6. Disney’s streaming service starts to come into focus“, by Brooks Barnes (New York Times, 2018-08-05).
  7. Why a trade truce could add almost $2 trillion to the stock market“, by Peter Eavis (NY Times, 2018-08-03).
  8. The blockchain begins finding its way in the enterprise“, by Ron Miller (Tech Crunch, 2018-07-22).
  9. ‘The beginning of a wave’: A.I. tiptoes into the workplace“, by Steve Lohr (NY Times, 2018-08-05).
  10. The way we read now“, by Adam Kirsch (Wall Street Journal, 2018-08-03). In general, Americans care about the story and the world it creates — not how the story is conveyed. Which is how books like Crime and punishment come to share top accolades with books like Harry Potter.
  11. What are capitalists thinking?“, by Michael Tomasky (NY Times, 2018-08-05). The author, Michael Tomasky, is a special correspondent for Newsweek and The Daily Beast. The article alleges that the widening wealth gap promoted by recent American capitalism is in turn promoting a rise in socialist sympathies, especially among younger Americans.

Read — 2018-07-15

Today’s selection of articles:

  1. The new intelligence“, by Nan Li (World Positive, 2018-06-26). This article argues that regression-based artificial intelligence is a fundamentally different model of artificial intelligence than that envisaged by researchers and developers in the mid-1900s, one less tethered to limitations imposed by human methods and logic.
  2. How Google’s AI viewed the move no human could understand“, by Cade Metz (Wired, 2016-03-14). A retrospective (in more ways than one) on AlphaGo’s now-famous Move 37.
  3. Lessons learned from my journey as a self-taught developer“, by Victor Cassone (freeCodeCamp, 2018-07-09). This article seems a sincere and insightful encouragement to others seeking to develop themselves. Thanks, Victor.
  4. Free cash, no strings attached“, by Alieza Durana (Slate, 2018-07-10). An interview with Annie Lowrey on universal basic income. I found the interview jejune. Doing our own inquiries into the issues the interview tries to discuss might be interesting.
  5. If the universe is 13.8 billion years old, how can we see 46 billion light years away?“, by Ethan Siegel (Medium, 2018-03-02). Or, how to think like a cosmologist.
  6. These cookware companies are making it easy to shop for high-quality pots and pans“, by Leah Bhabha (Vogue, 2018-07-11).
  7. These terrifying stories are more evidence ‘nice guys’ are full of shit“, by Miles Klee (Mel Magazine, 2018-07-09). It’s always enlightening, if sometimes painful, to know how we come across to others. It might reveal something about us to ourselves. In reference to the focus of this article, permit me to posit the following: There are people in this world who are awkward in their interactions with others, who are trying, more or less successfully, more or less constructively, to navigate the turbulent waters of social life. As members of society, and its smaller communities, instead of publicly mocking and shaming awkward expressions (especially easy to do in the age of the internet), we could try to help our fellow human. Permit me to posit also: Sometimes people might be too far gone — too angry, too abusive — for us to help, let alone safely help. Don’t put yourself in danger. At the same time, let’s remember that these situations are almost always the result of many years of unattended issues. And perhaps we, as members of society, share in the blame of allowing the situation to go so long unattended.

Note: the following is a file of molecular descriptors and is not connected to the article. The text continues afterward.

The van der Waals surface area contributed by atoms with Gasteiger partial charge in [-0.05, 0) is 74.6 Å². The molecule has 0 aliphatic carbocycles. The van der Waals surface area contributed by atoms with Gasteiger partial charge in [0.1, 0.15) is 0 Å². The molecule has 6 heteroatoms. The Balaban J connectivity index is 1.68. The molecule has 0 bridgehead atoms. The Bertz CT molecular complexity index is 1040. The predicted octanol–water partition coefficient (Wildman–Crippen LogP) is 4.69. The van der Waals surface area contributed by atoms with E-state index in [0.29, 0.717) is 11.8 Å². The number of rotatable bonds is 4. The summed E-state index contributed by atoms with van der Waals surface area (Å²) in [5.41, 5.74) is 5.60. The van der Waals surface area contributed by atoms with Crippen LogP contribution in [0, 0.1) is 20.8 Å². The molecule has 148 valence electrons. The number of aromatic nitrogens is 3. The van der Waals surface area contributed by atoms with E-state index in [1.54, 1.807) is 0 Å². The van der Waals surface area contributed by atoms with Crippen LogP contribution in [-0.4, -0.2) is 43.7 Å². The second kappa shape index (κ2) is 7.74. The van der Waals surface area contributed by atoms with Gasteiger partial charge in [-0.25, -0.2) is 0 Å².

8. I know what incarceration does to families. It happened to mine.“, by Michiko Kakutani (NY Times, 2018-07-13).
  9. Balanced funds don’t inspire fear or greed. That’s why they are so useful.“, by Tim Gray (NY Times, 2018-07-13).
  10. Have the tech giants grown too powerful? That’s an easy one“, by John Herrman (NY Times, 2018-07-11).
  11. A fight for men’s rights, in California courts“, by Katherine Rosman (NY Times, 2018-07-13).
  12. What Elon Musk should learn from the Thailand cave rescue“, by Zeynep Tufekci (NY Times, 2018-07-14). Sincere thoughts on hubris and humility. “[W]hen thu doest alms, let not thy left hand know what thy right doeth”.

A few random things I learned this weekend:

  • “Hard” soaps like dish soap can damage the finish of cars (bikes, etc.). To protect the finish, use milder soaps of dedicated auto cleaners. Consumer Reports includes this among other tips, in “How to was your car” (2017-05-09).
  • The position of your elbows during arm curls affects which part of your bicep you work out. Elbows apart works the inner biceps; elbows in works the outer biceps.
  • If you want other people to learn something, get them to ask the questions needed to learn it. For one, if they ask the question, it probably means they’re motivated to learn (and listening to your response). For another, while forcing “learning” down someone else’s throat might get your point across, it’ll also almost surely lead to resentment (and possibly rejection of your point, for emotional reasons).

Read — 2017/06/22

Today’s selection of articles:

  1. The 500-page proof that only one mathematician can understand“, by Michael Byrne (Motherboard). An article on the state of the abc conjecture. Naturally slips down the slope of the “proof — for whom?” question.
  2. Why a top mathematician has joined Emmanuel Macron’s revolution“, by Elisabeth Pain (Science). Fields medalist Cédric Villani leaves his post as director of the Institut Henri Poincaré to represent En Marche! in France’s National Assembly.